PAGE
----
Common mistakes with phrasal verbs

by Liz Walter

Dave and Les Jacobs/Blend Images/Getty
Dave and Les Jacobs/Blend Images/Getty

Phrasal verbs are never easy, but this post will explain some very common mistakes and show you how to avoid making them.

One thing that often causes problems is using another verb after a phrasal verb. Just as with one-word verbs, you need to know the pattern of the verb that follows. Probably the most common mistakes are with phrasal verbs that need an -ing verb after them:

I’m looking forward to seeing you soon.

I’m looking forward to see you soon.

Look forward to is a common and useful phrasal verb, so it is important to remember to use an -ing verb after it. My theory is that it’s because the verb itself is so often used in the present continuous (-ing form) that students often can’t quite believe you need another -ing form after it – but you do!

Another very common group of multi-word verbs that must be followed by -ing forms are ones that mean ‘continue’, for example carry on, keep on, and go on.

I asked them to be quiet, but they carried on talking.

I asked them to be quiet, but they carried on to talk.

Back in 2015, I wrote a post on 3-word phrasal verbs. Verbs that follow them always need -ing forms:

The flowers are to make up for missing her birthday.

We couldn’t talk her out of quitting her job.

Although most mistakes come from forgetting to use an -ing verb, some phrasal verbs must be followed by a to-infinitive:

The man turned out to be a doctor.

The man turned out being a doctor.

We didn’t set out to win any prizes.

We didn’t set out winning any prizes.

A good learner’s dictionary such as the one on this site will give you information about verb patterns, often with an example, so if you are in doubt, look at the relevant entry.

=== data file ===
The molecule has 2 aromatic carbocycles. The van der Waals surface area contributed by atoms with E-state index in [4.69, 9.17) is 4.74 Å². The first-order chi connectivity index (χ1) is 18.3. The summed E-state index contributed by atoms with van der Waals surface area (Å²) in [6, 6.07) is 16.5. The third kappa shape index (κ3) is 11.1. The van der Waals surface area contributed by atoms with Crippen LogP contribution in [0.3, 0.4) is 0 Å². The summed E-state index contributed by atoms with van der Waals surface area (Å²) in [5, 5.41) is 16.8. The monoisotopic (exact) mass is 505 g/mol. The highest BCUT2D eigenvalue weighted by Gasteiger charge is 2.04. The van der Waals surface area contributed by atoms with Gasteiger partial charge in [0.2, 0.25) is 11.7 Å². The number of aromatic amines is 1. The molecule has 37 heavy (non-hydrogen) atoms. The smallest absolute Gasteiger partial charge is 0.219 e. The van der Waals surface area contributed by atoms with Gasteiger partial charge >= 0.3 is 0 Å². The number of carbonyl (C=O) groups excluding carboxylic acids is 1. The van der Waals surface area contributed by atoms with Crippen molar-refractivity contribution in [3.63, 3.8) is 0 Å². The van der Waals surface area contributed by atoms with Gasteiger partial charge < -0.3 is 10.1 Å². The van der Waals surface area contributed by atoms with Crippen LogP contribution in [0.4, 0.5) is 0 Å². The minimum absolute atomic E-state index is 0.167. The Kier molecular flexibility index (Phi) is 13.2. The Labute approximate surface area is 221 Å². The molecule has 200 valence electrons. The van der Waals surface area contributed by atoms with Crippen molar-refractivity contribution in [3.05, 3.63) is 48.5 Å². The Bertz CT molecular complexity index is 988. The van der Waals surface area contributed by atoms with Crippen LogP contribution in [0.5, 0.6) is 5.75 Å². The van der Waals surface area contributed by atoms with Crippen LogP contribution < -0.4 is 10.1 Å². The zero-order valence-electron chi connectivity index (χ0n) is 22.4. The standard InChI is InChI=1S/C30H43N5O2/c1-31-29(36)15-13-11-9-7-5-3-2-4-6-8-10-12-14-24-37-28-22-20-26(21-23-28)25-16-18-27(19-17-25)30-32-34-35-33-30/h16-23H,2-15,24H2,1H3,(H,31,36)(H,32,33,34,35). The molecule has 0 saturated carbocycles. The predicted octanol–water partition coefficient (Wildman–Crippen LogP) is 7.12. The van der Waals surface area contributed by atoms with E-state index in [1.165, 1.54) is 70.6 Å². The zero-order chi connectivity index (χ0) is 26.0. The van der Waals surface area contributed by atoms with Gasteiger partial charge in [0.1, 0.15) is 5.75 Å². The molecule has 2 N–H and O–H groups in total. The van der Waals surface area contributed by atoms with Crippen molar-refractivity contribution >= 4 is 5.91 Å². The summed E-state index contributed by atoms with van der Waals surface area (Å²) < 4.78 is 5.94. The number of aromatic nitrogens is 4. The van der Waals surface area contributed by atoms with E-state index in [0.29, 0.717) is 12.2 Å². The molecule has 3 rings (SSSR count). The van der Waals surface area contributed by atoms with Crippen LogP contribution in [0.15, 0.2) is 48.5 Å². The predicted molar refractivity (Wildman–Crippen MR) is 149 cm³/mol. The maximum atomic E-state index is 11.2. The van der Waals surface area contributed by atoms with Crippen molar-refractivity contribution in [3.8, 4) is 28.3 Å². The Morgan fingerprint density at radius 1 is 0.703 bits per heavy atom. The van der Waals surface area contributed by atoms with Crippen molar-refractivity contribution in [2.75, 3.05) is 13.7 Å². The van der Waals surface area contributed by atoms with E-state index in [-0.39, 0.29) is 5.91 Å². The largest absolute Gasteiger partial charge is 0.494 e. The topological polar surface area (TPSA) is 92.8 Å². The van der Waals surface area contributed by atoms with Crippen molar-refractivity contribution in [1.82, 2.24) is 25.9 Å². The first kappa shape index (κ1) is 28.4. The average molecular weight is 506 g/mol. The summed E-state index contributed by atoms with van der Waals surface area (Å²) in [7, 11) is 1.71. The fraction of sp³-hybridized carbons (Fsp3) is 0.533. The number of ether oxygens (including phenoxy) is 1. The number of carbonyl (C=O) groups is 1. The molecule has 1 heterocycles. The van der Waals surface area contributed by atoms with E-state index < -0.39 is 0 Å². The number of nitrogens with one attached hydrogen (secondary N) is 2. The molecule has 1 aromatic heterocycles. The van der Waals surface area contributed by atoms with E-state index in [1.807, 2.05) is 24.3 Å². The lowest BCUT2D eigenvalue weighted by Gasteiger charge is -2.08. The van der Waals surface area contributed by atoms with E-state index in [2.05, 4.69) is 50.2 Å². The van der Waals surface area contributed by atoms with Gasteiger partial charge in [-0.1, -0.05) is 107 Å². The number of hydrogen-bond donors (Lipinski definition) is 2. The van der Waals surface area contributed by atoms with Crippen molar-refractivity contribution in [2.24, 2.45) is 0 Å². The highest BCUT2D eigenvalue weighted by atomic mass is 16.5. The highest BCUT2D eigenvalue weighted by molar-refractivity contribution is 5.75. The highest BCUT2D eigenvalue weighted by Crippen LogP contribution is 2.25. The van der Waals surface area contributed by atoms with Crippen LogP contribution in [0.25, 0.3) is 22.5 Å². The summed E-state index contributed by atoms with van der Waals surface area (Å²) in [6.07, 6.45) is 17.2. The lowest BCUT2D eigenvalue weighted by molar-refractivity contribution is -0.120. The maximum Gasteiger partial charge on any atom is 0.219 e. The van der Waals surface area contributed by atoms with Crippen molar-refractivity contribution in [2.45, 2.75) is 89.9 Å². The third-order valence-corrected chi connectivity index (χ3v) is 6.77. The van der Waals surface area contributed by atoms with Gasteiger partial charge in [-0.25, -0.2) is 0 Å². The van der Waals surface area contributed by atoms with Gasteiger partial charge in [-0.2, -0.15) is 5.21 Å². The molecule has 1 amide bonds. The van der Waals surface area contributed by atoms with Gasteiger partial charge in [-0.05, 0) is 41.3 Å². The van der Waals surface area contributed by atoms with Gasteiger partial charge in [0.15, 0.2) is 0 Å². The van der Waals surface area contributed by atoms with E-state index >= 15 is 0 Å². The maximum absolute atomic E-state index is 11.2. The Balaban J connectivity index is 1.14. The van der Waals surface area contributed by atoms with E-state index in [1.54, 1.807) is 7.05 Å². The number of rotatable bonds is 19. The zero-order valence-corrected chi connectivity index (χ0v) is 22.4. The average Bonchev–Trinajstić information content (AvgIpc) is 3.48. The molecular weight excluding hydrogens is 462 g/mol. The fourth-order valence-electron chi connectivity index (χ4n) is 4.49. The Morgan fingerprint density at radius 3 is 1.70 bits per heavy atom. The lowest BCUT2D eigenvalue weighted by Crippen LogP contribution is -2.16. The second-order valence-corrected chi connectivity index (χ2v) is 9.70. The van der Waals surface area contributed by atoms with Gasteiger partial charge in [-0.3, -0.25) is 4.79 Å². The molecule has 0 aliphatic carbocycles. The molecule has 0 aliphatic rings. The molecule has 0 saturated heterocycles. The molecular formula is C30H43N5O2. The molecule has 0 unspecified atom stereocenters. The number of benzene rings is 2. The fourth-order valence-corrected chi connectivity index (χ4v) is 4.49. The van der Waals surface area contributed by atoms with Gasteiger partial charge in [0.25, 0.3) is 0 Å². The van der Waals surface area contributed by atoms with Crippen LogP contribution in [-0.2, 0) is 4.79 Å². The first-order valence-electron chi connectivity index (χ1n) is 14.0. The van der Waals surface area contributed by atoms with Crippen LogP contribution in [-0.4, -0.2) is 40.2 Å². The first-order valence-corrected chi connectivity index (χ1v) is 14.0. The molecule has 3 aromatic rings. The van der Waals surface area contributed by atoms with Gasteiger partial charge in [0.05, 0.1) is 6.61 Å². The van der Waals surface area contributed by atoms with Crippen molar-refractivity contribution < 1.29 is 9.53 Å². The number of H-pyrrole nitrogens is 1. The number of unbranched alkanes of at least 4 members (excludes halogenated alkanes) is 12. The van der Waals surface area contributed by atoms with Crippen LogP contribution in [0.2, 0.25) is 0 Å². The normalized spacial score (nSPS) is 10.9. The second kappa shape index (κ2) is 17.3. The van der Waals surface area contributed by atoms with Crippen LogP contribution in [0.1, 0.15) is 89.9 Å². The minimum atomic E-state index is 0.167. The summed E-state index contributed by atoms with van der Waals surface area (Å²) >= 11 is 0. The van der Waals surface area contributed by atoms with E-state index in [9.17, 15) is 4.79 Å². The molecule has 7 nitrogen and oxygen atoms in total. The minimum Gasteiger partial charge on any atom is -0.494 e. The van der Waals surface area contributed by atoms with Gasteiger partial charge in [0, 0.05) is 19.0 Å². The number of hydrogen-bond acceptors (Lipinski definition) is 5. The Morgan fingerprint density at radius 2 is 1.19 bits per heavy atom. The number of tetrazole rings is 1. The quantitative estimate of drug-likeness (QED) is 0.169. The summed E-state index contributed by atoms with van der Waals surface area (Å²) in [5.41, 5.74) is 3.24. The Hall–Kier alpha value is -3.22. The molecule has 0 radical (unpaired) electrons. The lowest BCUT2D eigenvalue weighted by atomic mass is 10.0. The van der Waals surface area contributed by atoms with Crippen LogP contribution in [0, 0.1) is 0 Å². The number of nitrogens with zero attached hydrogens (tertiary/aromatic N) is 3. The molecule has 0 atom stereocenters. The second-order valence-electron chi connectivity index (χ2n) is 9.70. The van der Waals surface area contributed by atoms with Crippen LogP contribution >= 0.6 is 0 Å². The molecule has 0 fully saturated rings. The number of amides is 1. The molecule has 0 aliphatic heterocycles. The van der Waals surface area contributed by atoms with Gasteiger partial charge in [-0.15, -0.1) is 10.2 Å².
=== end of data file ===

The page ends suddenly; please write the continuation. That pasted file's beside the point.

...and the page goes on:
The other extremely common mistake with phrasal verbs is the position of pronouns (words like him, it, us).

The rule here is very simple: if you use a pronoun as the object of a phrasal verb, it must always come between the verb and the particle:

We collected the books and put them away.

We collected the books and put away them.

I love jogging. I took it up last year.

I love jogging. I took up it last year.

If you look at my previous posts, you’ll find several more about phrasal verbs. Do let me know if there’s anything in particular you still want to know about them!

47 thoughts on “Common mistakes with phrasal verbs

  1. Pingback: Common mistakes with phrasal verbs – Cambridge Dictionary About words blog (Oct 26, 2016) | Editorial Words

    1. Liz Walter

      Here is the definition from the dictionary on this site: a phrase that consists of a verb with a preposition or adverb or both, the meaning of which is different from the meaning of its separate parts:
      “Pay for”, “work out”, and “make up for” are all phrasal verbs.

      I have written lots of posts about phrasal verbs: have a look at previous posts if you’re interested.

  2. Muhammad Baba

    Thanks! I really find it very educative and i’m free of any confusion with regard to phresal verb. Kudos to you, sir!

  3. Pingback: Common mistakes with phrasal verbs | Editorials Today

  4. Hadeel Hammam

    Hi Liz
    I am happy to read your interesting post today as it stirs my enthusiasm to learn more and study hard to be ready for TKT Cambridge Exam in my city after a couple of days. Make me happier and provide me with some advice, please, for getting the best mark.

    1. Bento

      Yes, that ‘s why we have formal phrasal verbs and informal phrasal verbs. You use the formal phrasal verbs in formal writing and the informal ones in informal forum or colloquial contexts.

  5. Andrei Aleinikov

    I’m a bit confused with “you’ll find several more about phrasal verbs”. Is it correct to use ‘several’ in such a way? If yes, please kindly explain. Thank you in advance.

    1. Liz Walter

      If you would like to know more about phrasal verbs, browse through previous posts – there are lots on this subject.

  6. Shraddha

    Thanks, Liz!
    I have a query regarding pronouns.